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All information here is for historical reference only.
Scientology is an applied religious philosophy founded by L. Ron Hubbard, the notable Science Fiction Author. The Church of Scientology is controversial. There have been allegations that Church teachings lack merit and the organization is a cult. However, there are sincere Scientologists who believe in their faith and are part of our community. Consult the links below to weigh the evidence and form your own opinion. The first church was formed in 1954 at Los Angeles.
It is referred to as an applied religious philosophy as no one is asked to accept anything on belief or faith. Rather one studies the writings and works out how they can apply the philosophy to their life and observe the results for themselves.
Scientology is an applied religious philosophy in the oldest traditions of religion in its recognition of the human spirit. It holds certain fundamental truths that man is an immortal spiritual being with experiences that extend well beyond one lifetime, and its goal is the attainment of one’s own understanding that he is himself a spirit.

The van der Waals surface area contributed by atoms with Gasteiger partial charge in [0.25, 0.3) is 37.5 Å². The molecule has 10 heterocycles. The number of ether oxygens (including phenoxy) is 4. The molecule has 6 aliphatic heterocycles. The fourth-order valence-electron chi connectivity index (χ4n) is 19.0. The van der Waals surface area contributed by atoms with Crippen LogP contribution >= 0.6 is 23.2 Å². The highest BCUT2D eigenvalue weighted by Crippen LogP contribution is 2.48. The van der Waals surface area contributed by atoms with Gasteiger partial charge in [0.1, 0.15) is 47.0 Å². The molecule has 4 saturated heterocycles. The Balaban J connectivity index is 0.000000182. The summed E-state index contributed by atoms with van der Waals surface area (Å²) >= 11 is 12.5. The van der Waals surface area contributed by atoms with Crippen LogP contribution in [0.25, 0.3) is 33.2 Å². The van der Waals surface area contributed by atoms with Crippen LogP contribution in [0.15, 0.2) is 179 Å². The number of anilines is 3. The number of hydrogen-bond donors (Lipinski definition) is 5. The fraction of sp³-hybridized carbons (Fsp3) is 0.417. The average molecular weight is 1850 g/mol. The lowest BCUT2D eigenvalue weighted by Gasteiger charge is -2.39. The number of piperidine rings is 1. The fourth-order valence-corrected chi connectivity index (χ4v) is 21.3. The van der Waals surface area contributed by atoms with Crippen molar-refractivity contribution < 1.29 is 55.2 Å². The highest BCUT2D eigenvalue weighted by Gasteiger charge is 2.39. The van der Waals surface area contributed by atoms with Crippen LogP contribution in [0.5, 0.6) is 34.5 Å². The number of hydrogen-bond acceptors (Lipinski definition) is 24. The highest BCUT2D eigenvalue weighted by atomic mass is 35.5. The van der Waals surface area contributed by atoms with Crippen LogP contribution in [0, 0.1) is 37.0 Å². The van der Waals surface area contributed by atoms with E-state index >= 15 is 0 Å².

There are presently more than 7,700 Churches, Missions, and groups in 164 countries worldwide.
In 1993 the Internal Revenue Service granted full religious exemption to the church after an extensive and thorough examination of its records confirming the Church’s religious nature, at least as far as the IRS is concerned.
The founder, L. Ron Hubbard, is a widely published author as evidenced by his recent inclusion into the Guinness Book of World Records with two awards as the most published and most translated author of all time.
There is a Scientology mission in the building at 231 G Street. AJSmith works in the office across from it and has yet to see anyone there. They handed out treats and Scientology information from this location for Halloween 2008. Note that this is the same building where the Christian Science Reading Room is located. Despite the similarity in names, the two are different religions, and located in separate suites. Sacramento has a branch. They may also have a branch in Woodland, as they occasionally host "stress tests" (their instruments measure galvanic skin response which may or may not correspond to stress, depending on the situation) outside Walmart.